Red, white, and yellow peered out from the covers of foggy drizzle and gray sky, an aberration among the bare trees and stolid grave markers, calling to him out of their difference. Swinging that way, he strode past the long dead, eyes mostly on the colors, finding a small, cheery snowman in the decorations of poinsettias, daisies and lilies, along with a petite bluebird of happiness.

Reaching the stones, he stared down at them for a few seconds. He’d expected recent deaths, but none of those were recent. Grandfather and father, side-by-side, born seventeen years apart, had died in the early nineties. Grandmother – “I’m just taking a little nap” – was born in 1929 and passed in 2006. She was the most recent.

Son and brother, never forgotten, had been born the same year as him, 1956, but the dead man had preceded him by a few months. Son and brother had passed in 1974, the same year he’d graduated high school, the same year that he’d joined the military. He noticed son and brother was exactly eighteen years old when he died.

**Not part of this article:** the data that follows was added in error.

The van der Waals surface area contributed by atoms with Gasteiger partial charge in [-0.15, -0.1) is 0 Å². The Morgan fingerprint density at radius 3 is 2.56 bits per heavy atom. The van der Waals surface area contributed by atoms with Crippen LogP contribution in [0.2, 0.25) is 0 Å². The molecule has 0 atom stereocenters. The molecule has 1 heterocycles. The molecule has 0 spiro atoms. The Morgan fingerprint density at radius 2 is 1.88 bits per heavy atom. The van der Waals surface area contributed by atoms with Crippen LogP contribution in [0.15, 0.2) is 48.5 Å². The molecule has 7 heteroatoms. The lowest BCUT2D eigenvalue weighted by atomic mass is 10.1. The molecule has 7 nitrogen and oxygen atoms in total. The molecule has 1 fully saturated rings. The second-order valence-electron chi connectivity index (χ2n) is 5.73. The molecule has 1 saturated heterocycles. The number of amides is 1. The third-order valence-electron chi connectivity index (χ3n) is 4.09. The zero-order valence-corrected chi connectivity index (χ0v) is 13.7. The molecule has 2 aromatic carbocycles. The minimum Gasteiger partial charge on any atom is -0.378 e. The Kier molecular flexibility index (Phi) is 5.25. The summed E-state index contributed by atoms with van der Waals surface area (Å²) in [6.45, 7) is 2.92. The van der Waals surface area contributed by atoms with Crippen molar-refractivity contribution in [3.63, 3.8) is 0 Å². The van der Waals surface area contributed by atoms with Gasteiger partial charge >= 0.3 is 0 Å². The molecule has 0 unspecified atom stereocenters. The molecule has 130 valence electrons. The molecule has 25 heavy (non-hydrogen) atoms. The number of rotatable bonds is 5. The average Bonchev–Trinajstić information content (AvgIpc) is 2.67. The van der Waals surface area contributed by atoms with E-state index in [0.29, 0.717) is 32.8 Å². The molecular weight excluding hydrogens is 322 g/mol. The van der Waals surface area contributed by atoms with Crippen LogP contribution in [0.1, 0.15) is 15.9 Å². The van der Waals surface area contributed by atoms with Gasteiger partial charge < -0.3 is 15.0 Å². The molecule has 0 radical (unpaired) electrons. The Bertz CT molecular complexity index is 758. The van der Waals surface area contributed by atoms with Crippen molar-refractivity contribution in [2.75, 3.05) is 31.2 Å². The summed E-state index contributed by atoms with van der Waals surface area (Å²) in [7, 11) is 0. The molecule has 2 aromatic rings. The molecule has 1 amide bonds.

Nothing told him about their lives and deaths, nor why the graves had been visited, or who visited them. A recent windstorm had knocked some of the flowers over. Water filled the fake plants’ pots. He emptied the water, set everything upright, and arranged the flowers.

His journey was resumed, nothing learned. It was just a little color on a dreary winter day, a short break in the accumulation of miles.


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